There is a general consensus on the fact that quantitative genetics has drawn off nearly all its possibilities and there is not future for more developments and advances.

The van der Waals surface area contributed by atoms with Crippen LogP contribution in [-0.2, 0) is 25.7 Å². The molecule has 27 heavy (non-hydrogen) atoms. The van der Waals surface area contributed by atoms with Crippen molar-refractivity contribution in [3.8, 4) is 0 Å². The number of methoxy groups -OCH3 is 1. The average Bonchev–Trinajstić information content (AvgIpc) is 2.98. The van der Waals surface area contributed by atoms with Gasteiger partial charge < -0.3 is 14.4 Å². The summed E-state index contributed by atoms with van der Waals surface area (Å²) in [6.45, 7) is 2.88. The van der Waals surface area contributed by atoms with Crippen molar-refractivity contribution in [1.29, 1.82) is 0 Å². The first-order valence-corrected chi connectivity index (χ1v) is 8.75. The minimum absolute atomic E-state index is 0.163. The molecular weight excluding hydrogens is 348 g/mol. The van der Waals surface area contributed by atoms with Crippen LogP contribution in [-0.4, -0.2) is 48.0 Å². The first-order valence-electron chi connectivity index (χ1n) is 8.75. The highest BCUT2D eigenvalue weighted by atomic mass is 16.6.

Quantitative genetics at the level of mathematical models, assuming allelic frequencies and genetic values known, has been very well and exhaustively developed. Firstly, during its classical period, by Fisher, Sewall Wright, Lush, Lerner, etc., mainly considering that concerning additivity. Afterwards, interaction models were developed; being perhaps the zenith of that period the work of Kempthorne (1957). Other works interesting to note are those of Griffing (1962, 1963) and McNew and Bell (1971,1976), concerning non-additivity in crossbreeding.